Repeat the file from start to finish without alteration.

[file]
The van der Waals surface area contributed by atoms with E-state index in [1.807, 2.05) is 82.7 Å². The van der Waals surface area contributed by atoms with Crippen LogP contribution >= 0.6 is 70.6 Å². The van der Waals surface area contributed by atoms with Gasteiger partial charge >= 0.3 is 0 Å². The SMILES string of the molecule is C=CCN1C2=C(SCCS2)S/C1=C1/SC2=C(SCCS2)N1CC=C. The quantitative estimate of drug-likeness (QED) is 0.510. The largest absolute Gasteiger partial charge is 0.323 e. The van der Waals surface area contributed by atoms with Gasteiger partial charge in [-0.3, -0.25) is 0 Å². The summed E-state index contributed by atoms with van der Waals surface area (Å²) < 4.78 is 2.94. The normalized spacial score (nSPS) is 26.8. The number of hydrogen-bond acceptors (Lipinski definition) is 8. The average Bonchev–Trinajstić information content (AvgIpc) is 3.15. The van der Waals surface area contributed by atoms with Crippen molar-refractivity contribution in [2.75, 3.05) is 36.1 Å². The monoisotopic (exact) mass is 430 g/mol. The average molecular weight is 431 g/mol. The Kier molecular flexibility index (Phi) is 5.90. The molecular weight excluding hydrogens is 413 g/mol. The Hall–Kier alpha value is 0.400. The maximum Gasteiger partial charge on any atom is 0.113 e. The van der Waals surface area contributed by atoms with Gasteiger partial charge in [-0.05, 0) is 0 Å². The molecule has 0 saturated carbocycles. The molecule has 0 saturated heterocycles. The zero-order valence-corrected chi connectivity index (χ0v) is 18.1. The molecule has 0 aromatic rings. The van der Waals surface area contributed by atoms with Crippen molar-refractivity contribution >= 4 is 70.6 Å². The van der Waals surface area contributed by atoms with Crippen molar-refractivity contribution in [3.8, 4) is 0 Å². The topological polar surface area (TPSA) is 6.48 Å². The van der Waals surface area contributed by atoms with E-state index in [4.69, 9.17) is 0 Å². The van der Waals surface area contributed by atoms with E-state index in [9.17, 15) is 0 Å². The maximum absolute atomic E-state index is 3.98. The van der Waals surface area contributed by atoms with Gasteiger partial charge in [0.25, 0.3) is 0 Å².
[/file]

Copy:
The van der Waals surface area contributed by atoms with E-state index in [1.807, 2.05) is 82.7 Å². The van der Waals surface area contributed by atoms with Crippen LogP contribution >= 0.6 is 70.6 Å². The van der Waals surface area contributed by atoms with Gasteiger partial charge >= 0.3 is 0 Å². The SMILES string of the molecule is C=CCN1C2=C(SCCS2)S/C1=C1/SC2=C(SCCS2)N1CC=C. The quantitative estimate of drug-likeness (QED) is 0.510. The largest absolute Gasteiger partial charge is 0.323 e. The van der Waals surface area contributed by atoms with Gasteiger partial charge in [-0.3, -0.25) is 0 Å². The summed E-state index contributed by atoms with van der Waals surface area (Å²) < 4.78 is 2.94. The normalized spacial score (nSPS) is 26.8. The number of hydrogen-bond acceptors (Lipinski definition) is 8. The average Bonchev–Trinajstić information content (AvgIpc) is 3.15. The van der Waals surface area contributed by atoms with Crippen molar-refractivity contribution in [2.75, 3.05) is 36.1 Å². The monoisotopic (exact) mass is 430 g/mol. The average molecular weight is 431 g/mol. The Kier molecular flexibility index (Phi) is 5.90. The molecular weight excluding hydrogens is 413 g/mol. The Hall–Kier alpha value is 0.400. The maximum Gasteiger partial charge on any atom is 0.113 e. The van der Waals surface area contributed by atoms with Gasteiger partial charge in [-0.05, 0) is 0 Å². The molecule has 0 saturated carbocycles. The molecule has 0 saturated heterocycles. The zero-order valence-corrected chi connectivity index (χ0v) is 18.1. The molecule has 0 aromatic rings. The van der Waals surface area contributed by atoms with Crippen molar-refractivity contribution >= 4 is 70.6 Å². The van der Waals surface area contributed by atoms with Crippen molar-refractivity contribution in [3.8, 4) is 0 Å². The topological polar surface area (TPSA) is 6.48 Å². The van der Waals surface area contributed by atoms with E-state index in [4.69, 9.17) is 0 Å². The van der Waals surface area contributed by atoms with E-state index in [9.17, 15) is 0 Å². The maximum absolute atomic E-state index is 3.98. The van der Waals surface area contributed by atoms with Gasteiger partial charge in [0.25, 0.3) is 0 Å².